After the fall of the Roman Empire, trade in Europe declined, roads fell into disrepair and commerce was centred on small towns and local markets; but by the 11th century new routes were opening up, Ironhand author Hilary Green tells Historia.
Catherine Hanley writes for Historia about Empress Matilda, the greatest king England never had.
Laura Shepherd-Robinson tells Historia how a shameful period in Britain’s history spurred her to write Blood & Sugar.
According to folklore, February is the time that birds begin to mate, and the first signs of Spring appear. As was normal in earlier periods, the arrival of Spring was expressed in terms of the feast-day of a saint; in this case, one of two early Roman martyrs, both named Valentinus, who died on 14 […]
Familiar things, like household accounts, can be the only traces that can lead us to the everyday lives of women in previous centuries. For author Stacey Halls, domestic records painted a detailed picture of 17th century life. In 1660, a pregnant woman named Alice Thornton had a dream in which the white sheet she slept […]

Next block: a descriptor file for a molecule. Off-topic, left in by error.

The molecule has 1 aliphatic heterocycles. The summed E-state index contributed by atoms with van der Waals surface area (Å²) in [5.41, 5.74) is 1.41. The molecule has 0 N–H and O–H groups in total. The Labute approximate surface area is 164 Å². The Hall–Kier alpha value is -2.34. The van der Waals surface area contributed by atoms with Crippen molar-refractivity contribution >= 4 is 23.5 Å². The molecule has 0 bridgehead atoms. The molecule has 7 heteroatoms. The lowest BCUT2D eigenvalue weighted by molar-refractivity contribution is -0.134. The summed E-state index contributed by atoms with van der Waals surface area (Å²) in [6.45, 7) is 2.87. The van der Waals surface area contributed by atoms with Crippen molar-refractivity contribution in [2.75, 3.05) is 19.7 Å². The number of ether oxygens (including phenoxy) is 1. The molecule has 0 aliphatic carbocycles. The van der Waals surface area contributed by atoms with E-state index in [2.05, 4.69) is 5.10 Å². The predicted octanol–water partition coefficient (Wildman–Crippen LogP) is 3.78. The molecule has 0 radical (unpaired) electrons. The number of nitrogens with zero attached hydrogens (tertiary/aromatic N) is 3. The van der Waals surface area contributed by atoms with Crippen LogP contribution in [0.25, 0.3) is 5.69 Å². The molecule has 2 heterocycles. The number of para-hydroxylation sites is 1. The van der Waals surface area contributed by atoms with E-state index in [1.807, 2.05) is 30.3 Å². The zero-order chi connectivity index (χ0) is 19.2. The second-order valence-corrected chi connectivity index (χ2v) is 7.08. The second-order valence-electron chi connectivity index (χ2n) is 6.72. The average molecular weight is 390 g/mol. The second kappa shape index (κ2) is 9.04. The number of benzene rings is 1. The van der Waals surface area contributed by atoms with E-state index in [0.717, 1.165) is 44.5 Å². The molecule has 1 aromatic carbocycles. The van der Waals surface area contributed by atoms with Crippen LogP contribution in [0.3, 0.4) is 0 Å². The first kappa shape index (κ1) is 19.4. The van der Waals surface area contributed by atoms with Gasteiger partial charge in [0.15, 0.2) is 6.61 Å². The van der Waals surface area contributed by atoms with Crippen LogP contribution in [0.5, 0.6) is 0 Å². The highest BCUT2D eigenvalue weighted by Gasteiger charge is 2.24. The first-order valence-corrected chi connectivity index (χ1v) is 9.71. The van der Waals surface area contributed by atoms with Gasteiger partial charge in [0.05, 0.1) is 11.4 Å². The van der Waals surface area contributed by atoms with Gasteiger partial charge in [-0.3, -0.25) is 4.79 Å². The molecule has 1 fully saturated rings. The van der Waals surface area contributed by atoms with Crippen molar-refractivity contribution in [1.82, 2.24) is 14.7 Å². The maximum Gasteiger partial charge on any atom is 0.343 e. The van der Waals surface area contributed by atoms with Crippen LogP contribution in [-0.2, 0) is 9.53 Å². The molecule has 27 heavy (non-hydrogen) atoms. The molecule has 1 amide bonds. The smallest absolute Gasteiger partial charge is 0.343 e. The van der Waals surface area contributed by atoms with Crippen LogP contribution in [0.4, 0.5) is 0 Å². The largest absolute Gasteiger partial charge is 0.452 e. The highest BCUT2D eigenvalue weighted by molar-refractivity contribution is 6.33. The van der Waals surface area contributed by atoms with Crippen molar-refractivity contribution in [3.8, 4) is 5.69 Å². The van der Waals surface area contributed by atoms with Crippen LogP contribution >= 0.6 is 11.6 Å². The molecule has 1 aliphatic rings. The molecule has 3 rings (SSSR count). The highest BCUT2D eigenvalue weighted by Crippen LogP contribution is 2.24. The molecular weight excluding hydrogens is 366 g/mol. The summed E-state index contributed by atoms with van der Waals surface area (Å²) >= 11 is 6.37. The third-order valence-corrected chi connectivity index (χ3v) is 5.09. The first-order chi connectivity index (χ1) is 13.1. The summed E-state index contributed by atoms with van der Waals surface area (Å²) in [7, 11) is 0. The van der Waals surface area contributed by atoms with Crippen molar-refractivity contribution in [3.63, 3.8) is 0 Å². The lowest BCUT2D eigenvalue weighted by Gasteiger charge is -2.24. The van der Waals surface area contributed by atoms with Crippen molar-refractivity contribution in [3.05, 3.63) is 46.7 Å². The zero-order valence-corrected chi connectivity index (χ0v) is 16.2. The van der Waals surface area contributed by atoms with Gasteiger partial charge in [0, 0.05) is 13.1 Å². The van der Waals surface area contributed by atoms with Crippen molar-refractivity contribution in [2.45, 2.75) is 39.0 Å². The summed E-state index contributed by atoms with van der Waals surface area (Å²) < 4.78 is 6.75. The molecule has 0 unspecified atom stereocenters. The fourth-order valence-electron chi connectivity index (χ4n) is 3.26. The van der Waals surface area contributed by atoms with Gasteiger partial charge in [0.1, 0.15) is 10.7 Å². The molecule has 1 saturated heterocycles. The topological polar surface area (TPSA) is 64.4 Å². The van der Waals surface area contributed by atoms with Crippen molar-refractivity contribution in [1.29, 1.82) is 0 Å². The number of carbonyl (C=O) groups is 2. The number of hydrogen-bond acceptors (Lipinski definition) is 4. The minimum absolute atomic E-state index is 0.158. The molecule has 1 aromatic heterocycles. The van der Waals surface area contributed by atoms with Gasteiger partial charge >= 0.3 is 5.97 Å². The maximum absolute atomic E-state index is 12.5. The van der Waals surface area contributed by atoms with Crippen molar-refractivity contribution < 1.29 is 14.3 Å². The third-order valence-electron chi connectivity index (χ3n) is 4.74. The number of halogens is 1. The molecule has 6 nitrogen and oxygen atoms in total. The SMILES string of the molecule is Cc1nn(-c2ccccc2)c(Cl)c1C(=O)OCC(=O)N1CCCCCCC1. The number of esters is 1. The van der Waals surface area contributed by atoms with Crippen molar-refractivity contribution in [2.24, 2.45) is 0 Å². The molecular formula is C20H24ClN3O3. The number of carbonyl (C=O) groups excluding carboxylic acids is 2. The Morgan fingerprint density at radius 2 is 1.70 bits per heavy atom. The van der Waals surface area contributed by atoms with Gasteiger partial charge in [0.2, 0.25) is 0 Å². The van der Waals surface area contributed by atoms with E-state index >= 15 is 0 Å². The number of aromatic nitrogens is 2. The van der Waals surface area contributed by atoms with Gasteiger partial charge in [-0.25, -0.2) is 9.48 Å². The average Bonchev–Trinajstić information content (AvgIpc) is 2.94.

This year sees the 370th anniversary of the execution of Charles I on 30 January, 1649, an event which was, by law, commemorated annually for almost 200 years. Charles’s biographer, Leanda de Lisle, writes about the day they killed a king. Charles I awoke before dawn in St James’s Palace on the day of his […]
2019 marks the 80th anniversary of the start of World War Two. The theme of this year’s Holocaust Memorial Day (held every year on 27 January) is ‘Torn from Home’. Jason Hewitt considers these two facts, and why we must not forget them, for Historia. Reflections on the holocaust seem particularly relevant in today’s troubled […]
Sonia Velton talks about the pioneering woman whose designs inspired her recently-published novel set among the silk weavers of Spitalfields, Blackberry and Wild Rose.